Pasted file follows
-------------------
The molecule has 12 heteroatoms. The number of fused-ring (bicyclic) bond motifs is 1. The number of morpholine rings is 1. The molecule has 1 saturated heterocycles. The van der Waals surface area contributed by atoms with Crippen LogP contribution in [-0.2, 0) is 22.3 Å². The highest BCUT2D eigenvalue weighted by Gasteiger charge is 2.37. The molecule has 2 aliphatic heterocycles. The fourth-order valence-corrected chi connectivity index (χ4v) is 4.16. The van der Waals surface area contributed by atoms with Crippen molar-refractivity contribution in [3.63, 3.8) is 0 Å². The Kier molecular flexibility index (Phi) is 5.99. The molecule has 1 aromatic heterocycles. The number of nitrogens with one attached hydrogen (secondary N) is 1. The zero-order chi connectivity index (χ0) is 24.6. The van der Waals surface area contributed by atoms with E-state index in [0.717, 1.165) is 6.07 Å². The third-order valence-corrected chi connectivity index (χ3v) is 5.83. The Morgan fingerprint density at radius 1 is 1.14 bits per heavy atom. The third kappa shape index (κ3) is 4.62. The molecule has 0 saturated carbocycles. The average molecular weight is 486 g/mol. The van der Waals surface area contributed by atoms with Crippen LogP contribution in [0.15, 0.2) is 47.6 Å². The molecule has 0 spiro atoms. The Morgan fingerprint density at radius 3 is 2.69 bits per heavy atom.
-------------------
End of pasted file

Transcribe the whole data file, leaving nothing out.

The molecule has 12 heteroatoms. The number of fused-ring (bicyclic) bond motifs is 1. The number of morpholine rings is 1. The molecule has 1 saturated heterocycles. The van der Waals surface area contributed by atoms with Crippen LogP contribution in [-0.2, 0) is 22.3 Å². The highest BCUT2D eigenvalue weighted by Gasteiger charge is 2.37. The molecule has 2 aliphatic heterocycles. The fourth-order valence-corrected chi connectivity index (χ4v) is 4.16. The van der Waals surface area contributed by atoms with Crippen molar-refractivity contribution in [3.63, 3.8) is 0 Å². The Kier molecular flexibility index (Phi) is 5.99. The molecule has 1 aromatic heterocycles. The number of nitrogens with one attached hydrogen (secondary N) is 1. The zero-order chi connectivity index (χ0) is 24.6. The van der Waals surface area contributed by atoms with E-state index in [0.717, 1.165) is 6.07 Å². The third-order valence-corrected chi connectivity index (χ3v) is 5.83. The Morgan fingerprint density at radius 1 is 1.14 bits per heavy atom. The third kappa shape index (κ3) is 4.62. The molecule has 0 saturated carbocycles. The average molecular weight is 486 g/mol. The van der Waals surface area contributed by atoms with Crippen LogP contribution in [0.15, 0.2) is 47.6 Å². The molecule has 0 spiro atoms. The Morgan fingerprint density at radius 3 is 2.69 bits per heavy atom.